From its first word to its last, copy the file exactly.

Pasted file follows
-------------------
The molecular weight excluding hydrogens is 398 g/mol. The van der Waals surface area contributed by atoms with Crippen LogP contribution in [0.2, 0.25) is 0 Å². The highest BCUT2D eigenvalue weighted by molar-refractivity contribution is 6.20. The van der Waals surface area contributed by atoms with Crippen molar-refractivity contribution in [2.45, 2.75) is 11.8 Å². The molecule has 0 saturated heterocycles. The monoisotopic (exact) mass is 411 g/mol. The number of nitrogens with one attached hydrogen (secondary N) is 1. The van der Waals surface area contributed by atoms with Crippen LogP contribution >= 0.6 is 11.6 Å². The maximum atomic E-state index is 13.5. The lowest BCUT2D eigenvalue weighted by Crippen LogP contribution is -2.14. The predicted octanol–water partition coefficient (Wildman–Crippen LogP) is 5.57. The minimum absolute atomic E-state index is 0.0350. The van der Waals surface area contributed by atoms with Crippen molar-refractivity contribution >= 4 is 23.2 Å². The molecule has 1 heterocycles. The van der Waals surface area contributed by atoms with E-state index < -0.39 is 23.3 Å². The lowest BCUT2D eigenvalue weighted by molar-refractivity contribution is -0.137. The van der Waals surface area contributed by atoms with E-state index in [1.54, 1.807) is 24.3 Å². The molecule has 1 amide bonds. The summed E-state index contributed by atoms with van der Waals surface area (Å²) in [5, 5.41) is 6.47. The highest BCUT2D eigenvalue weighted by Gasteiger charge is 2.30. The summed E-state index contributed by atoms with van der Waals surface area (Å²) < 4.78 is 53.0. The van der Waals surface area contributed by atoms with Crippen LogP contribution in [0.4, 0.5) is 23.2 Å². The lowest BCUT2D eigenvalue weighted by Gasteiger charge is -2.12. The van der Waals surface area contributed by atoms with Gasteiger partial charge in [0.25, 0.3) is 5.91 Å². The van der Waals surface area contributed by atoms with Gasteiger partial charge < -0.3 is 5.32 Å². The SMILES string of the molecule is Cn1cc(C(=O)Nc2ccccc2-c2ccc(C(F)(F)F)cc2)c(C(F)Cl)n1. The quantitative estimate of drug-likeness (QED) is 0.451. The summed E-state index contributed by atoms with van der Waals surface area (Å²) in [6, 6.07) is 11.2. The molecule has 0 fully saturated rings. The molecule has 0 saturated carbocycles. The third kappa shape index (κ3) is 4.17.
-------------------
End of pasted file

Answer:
The molecular weight excluding hydrogens is 398 g/mol. The van der Waals surface area contributed by atoms with Crippen LogP contribution in [0.2, 0.25) is 0 Å². The highest BCUT2D eigenvalue weighted by molar-refractivity contribution is 6.20. The van der Waals surface area contributed by atoms with Crippen molar-refractivity contribution in [2.45, 2.75) is 11.8 Å². The molecule has 0 saturated heterocycles. The monoisotopic (exact) mass is 411 g/mol. The number of nitrogens with one attached hydrogen (secondary N) is 1. The van der Waals surface area contributed by atoms with Crippen LogP contribution >= 0.6 is 11.6 Å². The maximum atomic E-state index is 13.5. The lowest BCUT2D eigenvalue weighted by Crippen LogP contribution is -2.14. The predicted octanol–water partition coefficient (Wildman–Crippen LogP) is 5.57. The minimum absolute atomic E-state index is 0.0350. The van der Waals surface area contributed by atoms with Crippen molar-refractivity contribution >= 4 is 23.2 Å². The molecule has 1 heterocycles. The van der Waals surface area contributed by atoms with E-state index < -0.39 is 23.3 Å². The lowest BCUT2D eigenvalue weighted by molar-refractivity contribution is -0.137. The van der Waals surface area contributed by atoms with E-state index in [1.54, 1.807) is 24.3 Å². The molecule has 1 amide bonds. The summed E-state index contributed by atoms with van der Waals surface area (Å²) in [5, 5.41) is 6.47. The highest BCUT2D eigenvalue weighted by Gasteiger charge is 2.30. The summed E-state index contributed by atoms with van der Waals surface area (Å²) < 4.78 is 53.0. The van der Waals surface area contributed by atoms with Crippen LogP contribution in [0.4, 0.5) is 23.2 Å². The lowest BCUT2D eigenvalue weighted by Gasteiger charge is -2.12. The van der Waals surface area contributed by atoms with Gasteiger partial charge in [0.25, 0.3) is 5.91 Å². The van der Waals surface area contributed by atoms with Gasteiger partial charge < -0.3 is 5.32 Å². The SMILES string of the molecule is Cn1cc(C(=O)Nc2ccccc2-c2ccc(C(F)(F)F)cc2)c(C(F)Cl)n1. The quantitative estimate of drug-likeness (QED) is 0.451. The summed E-state index contributed by atoms with van der Waals surface area (Å²) in [6, 6.07) is 11.2. The molecule has 0 fully saturated rings. The molecule has 0 saturated carbocycles. The third kappa shape index (κ3) is 4.17.